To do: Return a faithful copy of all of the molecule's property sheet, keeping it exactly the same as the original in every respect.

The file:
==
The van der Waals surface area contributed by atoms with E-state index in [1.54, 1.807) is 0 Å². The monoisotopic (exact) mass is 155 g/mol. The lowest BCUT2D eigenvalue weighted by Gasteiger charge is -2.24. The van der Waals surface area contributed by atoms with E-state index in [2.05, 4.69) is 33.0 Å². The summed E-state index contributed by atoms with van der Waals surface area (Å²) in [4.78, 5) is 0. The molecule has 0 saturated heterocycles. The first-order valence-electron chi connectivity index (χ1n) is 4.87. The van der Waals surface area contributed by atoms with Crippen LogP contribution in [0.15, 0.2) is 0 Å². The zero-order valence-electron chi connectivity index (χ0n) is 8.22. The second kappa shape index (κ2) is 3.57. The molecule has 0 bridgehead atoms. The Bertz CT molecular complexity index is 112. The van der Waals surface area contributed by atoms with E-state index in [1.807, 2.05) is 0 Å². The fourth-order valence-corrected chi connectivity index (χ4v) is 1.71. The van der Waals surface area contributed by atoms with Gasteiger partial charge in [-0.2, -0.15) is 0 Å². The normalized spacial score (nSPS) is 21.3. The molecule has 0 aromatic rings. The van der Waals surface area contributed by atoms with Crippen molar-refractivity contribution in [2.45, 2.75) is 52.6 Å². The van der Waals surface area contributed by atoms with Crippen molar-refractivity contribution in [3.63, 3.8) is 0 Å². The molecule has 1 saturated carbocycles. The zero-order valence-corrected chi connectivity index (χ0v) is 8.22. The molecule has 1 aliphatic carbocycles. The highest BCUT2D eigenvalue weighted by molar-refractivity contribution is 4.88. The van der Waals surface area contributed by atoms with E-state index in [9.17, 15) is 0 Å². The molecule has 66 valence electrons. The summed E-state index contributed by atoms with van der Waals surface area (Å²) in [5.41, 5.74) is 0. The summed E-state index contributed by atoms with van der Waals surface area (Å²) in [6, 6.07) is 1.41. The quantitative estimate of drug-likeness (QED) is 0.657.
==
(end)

The van der Waals surface area contributed by atoms with E-state index in [1.54, 1.807) is 0 Å². The monoisotopic (exact) mass is 155 g/mol. The lowest BCUT2D eigenvalue weighted by Gasteiger charge is -2.24. The van der Waals surface area contributed by atoms with E-state index in [2.05, 4.69) is 33.0 Å². The summed E-state index contributed by atoms with van der Waals surface area (Å²) in [4.78, 5) is 0. The molecule has 0 saturated heterocycles. The first-order valence-electron chi connectivity index (χ1n) is 4.87. The van der Waals surface area contributed by atoms with Crippen LogP contribution in [0.15, 0.2) is 0 Å². The zero-order valence-electron chi connectivity index (χ0n) is 8.22. The second kappa shape index (κ2) is 3.57. The molecule has 0 bridgehead atoms. The Bertz CT molecular complexity index is 112. The van der Waals surface area contributed by atoms with E-state index in [1.807, 2.05) is 0 Å². The fourth-order valence-corrected chi connectivity index (χ4v) is 1.71. The van der Waals surface area contributed by atoms with Gasteiger partial charge in [-0.2, -0.15) is 0 Å². The normalized spacial score (nSPS) is 21.3. The molecule has 0 aromatic rings. The van der Waals surface area contributed by atoms with Crippen molar-refractivity contribution in [2.45, 2.75) is 52.6 Å². The van der Waals surface area contributed by atoms with Crippen molar-refractivity contribution in [3.63, 3.8) is 0 Å². The molecule has 1 saturated carbocycles. The zero-order valence-corrected chi connectivity index (χ0v) is 8.22. The molecule has 1 aliphatic carbocycles. The highest BCUT2D eigenvalue weighted by molar-refractivity contribution is 4.88. The van der Waals surface area contributed by atoms with E-state index in [9.17, 15) is 0 Å². The molecule has 66 valence electrons. The summed E-state index contributed by atoms with van der Waals surface area (Å²) in [5.41, 5.74) is 0. The summed E-state index contributed by atoms with van der Waals surface area (Å²) in [6, 6.07) is 1.41. The quantitative estimate of drug-likeness (QED) is 0.657.